Im­pres­sive feats of en­gi­neer­ing

New Zealand Truck & Driver - - Truck Shop -

AFRIEND SENT ME A VIDEO CLIP RE­CENTLY. IT’S CALLED The Grand Tour: China’s Road Net­work, and it’s pre­sented by British mo­tor­ing mad­men Jeremy Clark­son, Richard Ham­mond, and James May, formerly of Top Gear fame.

Clark­son lav­ishes praise on China’s high­ways as “the eighth won­der of the world.” The Chi­nese mo­tor­ways, con­structed only over the last two decades or so, are cer­tainly an ex­traor­di­nar­ily im­pres­sive en­gi­neer­ing achieve­ment.

There are 135,000 kilo­me­tres of mo­tor­way – more than any other coun­try in the world – and in­clude a bridge that is 54kms long (about the same dis­tance as Welling­ton to Waikanae), ac­cord­ing to the doc­u­men­tary.

Mo­tor­ways, all multi-lane and su­per smooth, span rivers and gorges and alpine passes: “There’s no moun­tain high enough, no val­ley deep enough,” says Clark­son.

The doc­u­men­tary, which was pro­duced at the be­gin­ning of 2019, well be­fore the coro­n­avirus out­break, demon­strates China’s great push to be­come a world leader – and one of the ways it’s do­ing that, just as other coun­tries have done in the past, is by build­ing roads.

Yes, China also has high-speed rail, but mo­tor­ways are still vi­tal for mov­ing freight and peo­ple across the coun­try.

Two thou­sand years ago, the an­cient Ro­mans built roads to con­nect their em­pire – the largest on earth at that time. They built them so well that many re­main to this day – in fact some were bet­ter built than more mod­ern ones!

In the 1930s, Hitler built Ger­many’s au­to­bahn net­work – partly to help solve un­em­ploy­ment. If only he had struck to in­fras­truc­ture in­stead of launch­ing World War 2! The au­to­bahns – parts of which still have no speed re­stric­tions for cars – were ex­tended af­ter the war and have played a vi­tal role in cre­at­ing Ger­many’s pow­er­house econ­omy.

I have lived in Ger­many and vis­ited many times. One sur­prise is that not all big in­dus­tries are lo­cated in ma­jor cities. You can visit a small town or vil­lage and find a ma­jor man­u­fac­turer (a bath­room fac­tory, a glass fac­tory, or a pi­ano fac­tory, for ex­am­ple) that ex­ports its prod­ucts around the world and sup­ports jobs in the lo­cal com­mu­nity.

Yes, you can get most places by rail, which is great, but good roads are es­sen­tial in en­sur­ing trucks reach main trans­port hubs.

Nor­way is an­other Euro­pean coun­try with out­size mo­tor­way plans. The $NZ78­bil­lion, 1100km Coastal High­way project en­vis­ages con­nect­ing Nor­way’s rugged west coast via a sin­gle high­way, from Kris­tiansand in the far south, to Trond­heim in the north – cross­ing fjords and moun­tains. The project aims to elim­i­nate the need for fer­ries by build­ing a se­ries of bridges and tun­nels.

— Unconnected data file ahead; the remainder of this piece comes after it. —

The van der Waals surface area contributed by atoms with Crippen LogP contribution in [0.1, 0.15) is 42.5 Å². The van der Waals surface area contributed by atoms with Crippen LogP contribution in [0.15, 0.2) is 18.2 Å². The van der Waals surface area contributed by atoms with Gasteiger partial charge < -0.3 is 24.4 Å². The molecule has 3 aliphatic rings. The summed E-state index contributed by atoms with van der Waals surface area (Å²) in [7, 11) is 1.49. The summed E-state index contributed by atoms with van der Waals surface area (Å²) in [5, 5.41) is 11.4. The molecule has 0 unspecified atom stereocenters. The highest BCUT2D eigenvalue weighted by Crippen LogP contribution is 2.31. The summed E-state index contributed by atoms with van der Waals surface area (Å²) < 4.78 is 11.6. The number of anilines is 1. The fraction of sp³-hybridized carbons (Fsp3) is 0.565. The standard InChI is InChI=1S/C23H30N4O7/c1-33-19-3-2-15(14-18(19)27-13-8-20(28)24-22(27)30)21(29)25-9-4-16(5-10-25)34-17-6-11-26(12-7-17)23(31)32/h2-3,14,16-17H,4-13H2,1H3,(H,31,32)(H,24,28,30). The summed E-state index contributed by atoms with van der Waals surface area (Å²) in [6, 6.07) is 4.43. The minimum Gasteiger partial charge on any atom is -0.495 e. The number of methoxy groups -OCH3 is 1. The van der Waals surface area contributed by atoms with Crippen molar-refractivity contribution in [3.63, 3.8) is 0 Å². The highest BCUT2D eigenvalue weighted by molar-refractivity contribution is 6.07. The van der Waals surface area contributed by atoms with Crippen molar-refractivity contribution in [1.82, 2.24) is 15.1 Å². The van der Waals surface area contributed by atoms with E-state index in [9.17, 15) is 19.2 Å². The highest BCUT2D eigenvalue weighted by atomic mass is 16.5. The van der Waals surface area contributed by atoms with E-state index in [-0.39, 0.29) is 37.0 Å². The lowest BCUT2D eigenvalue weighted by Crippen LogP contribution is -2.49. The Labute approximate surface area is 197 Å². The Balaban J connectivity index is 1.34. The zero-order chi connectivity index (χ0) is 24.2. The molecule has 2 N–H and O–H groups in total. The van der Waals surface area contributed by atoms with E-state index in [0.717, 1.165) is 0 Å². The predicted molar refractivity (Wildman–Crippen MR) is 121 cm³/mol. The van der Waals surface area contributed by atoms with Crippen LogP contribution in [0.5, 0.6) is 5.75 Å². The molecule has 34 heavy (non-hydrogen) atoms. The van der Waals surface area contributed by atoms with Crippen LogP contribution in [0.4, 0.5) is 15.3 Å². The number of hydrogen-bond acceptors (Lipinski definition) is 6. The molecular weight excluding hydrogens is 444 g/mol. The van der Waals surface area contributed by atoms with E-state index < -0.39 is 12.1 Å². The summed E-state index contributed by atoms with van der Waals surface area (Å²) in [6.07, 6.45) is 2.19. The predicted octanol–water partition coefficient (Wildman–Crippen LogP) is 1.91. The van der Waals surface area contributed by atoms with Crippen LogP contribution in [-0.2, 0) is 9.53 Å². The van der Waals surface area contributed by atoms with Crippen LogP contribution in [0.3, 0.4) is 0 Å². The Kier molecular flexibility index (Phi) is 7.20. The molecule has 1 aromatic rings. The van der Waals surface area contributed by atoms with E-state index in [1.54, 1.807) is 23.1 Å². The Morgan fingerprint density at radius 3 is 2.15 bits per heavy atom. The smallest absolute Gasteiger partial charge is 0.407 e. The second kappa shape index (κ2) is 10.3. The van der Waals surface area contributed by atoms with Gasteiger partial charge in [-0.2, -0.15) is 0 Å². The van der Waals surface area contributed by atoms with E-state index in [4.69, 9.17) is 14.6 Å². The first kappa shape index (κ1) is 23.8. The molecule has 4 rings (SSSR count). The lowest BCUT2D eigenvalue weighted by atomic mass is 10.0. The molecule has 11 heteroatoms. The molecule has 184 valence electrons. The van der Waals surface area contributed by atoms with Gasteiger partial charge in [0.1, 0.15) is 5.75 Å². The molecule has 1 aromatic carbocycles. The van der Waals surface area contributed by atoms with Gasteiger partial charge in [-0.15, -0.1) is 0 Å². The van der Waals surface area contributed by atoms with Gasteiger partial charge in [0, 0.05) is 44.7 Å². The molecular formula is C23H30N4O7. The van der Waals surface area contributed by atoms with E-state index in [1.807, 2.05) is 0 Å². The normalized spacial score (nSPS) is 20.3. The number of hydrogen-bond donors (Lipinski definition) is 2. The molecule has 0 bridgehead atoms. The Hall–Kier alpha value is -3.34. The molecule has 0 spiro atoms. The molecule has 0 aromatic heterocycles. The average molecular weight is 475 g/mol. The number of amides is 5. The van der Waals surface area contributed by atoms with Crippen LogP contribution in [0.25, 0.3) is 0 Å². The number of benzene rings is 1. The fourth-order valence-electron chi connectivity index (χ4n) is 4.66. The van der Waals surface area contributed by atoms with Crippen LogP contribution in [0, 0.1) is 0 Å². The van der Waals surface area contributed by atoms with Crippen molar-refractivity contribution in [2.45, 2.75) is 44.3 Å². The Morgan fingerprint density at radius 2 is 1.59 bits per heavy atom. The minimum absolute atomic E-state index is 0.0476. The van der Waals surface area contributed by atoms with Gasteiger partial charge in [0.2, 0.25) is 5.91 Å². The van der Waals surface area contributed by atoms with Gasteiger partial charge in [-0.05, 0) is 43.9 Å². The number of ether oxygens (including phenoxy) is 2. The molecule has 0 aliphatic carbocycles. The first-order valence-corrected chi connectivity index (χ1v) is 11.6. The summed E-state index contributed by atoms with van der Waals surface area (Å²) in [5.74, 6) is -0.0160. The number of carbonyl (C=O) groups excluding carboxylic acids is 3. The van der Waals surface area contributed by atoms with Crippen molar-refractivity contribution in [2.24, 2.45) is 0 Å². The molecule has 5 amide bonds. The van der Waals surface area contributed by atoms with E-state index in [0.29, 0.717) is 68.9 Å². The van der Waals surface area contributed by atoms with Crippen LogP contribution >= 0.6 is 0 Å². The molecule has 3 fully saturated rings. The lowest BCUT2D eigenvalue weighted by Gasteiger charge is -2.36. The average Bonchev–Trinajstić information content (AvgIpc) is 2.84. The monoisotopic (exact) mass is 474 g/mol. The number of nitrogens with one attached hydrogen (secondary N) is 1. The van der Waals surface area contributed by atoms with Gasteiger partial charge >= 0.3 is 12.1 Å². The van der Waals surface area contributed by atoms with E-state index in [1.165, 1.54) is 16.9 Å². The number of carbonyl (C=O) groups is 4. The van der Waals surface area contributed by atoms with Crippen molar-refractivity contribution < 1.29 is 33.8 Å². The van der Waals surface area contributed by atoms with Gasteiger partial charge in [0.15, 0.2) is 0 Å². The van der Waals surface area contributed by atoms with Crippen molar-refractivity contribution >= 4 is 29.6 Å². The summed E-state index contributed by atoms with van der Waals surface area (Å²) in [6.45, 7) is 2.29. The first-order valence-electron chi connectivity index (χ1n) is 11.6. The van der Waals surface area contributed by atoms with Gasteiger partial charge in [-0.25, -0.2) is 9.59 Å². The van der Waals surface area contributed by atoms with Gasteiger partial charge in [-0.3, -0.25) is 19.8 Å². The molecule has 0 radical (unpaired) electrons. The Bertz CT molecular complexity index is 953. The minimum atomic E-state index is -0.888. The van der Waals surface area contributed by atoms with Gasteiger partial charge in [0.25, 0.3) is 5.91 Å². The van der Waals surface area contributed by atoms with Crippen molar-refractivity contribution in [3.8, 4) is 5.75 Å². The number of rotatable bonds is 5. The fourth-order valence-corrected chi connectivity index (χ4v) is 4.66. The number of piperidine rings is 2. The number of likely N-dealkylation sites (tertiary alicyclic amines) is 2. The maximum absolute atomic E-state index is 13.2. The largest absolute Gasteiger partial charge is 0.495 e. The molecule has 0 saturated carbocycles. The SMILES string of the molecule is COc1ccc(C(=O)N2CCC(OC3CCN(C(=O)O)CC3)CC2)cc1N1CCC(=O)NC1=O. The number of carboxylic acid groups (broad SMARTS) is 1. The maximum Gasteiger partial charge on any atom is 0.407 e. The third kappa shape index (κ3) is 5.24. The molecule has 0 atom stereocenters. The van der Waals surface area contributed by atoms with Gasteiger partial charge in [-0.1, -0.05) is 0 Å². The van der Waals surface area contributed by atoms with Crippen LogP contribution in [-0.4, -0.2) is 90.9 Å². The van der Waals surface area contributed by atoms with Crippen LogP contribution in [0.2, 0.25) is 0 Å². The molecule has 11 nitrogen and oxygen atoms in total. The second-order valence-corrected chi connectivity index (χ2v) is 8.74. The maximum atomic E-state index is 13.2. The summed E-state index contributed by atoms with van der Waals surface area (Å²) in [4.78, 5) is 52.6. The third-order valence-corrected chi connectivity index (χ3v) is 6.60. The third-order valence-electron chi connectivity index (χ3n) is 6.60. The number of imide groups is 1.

New Zealand’s land­scape is equally chal­leng­ing. As the pop­u­la­tion has steadily grown, it has be­come clear that our road­ing net­work is woe­fully in­ad­e­quate. Welling­ton’s Trans­mis­sion Gully, when it is fi­nally com­pleted, will be a huge im­prove­ment.

Plans to in­vest more in roads, an­nounced ear­lier this year, were wel­comed, but un­for­tu­nately did not go far enough. The South Is­land largely missed out, with the lion’s share of fund­ing go­ing to Auck­land. I be­lieve that was a short-sighted plan.

More money for in­fras­truc­ture and roads, an­nounced in the Bud­get, is good news for the truck­ing in­dus­try. But, as is of­ten the case, the devil will be in the de­tail. The Road Trans­port As­so­ci­a­tion, to­gether with the Road Trans­port Fo­rum, can make a dif­fer­ence by lis­ten­ing to mem­bers and en­sur­ing their voices are heard by the au­thor­i­ties and gov­ern­ment min­is­ters.

It is a fal­lacy to think that road­ing and the en­vi­ron­ment are mu­tu­ally ex­clu­sive. Both Nor­way and Ger­many, for ex­am­ple, are big on sus­tain­abil­ity, cli­mate change, and re­new­able en­ergy. Think about it: If you have fast and free-flow­ing mo­tor­ways, then ve­hi­cles use less fuel, pro­duc­ing fewer emis­sions. They speed up tran­sit times, eas­ing stress lev­els and ben­e­fit­ting busi­nesses – a win-win.

As in other coun­tries, bet­ter roads can help re­build the econ­omy and im­prove peo­ple’s lives.

The views in this col­umn are David Kil­lick’s own and may not nec­es­sar­ily re­flect those of the as­so­ci­a­tion. T&D

Chi­nese mo­tor­ways have been dubbed the eighth won­der of the world.

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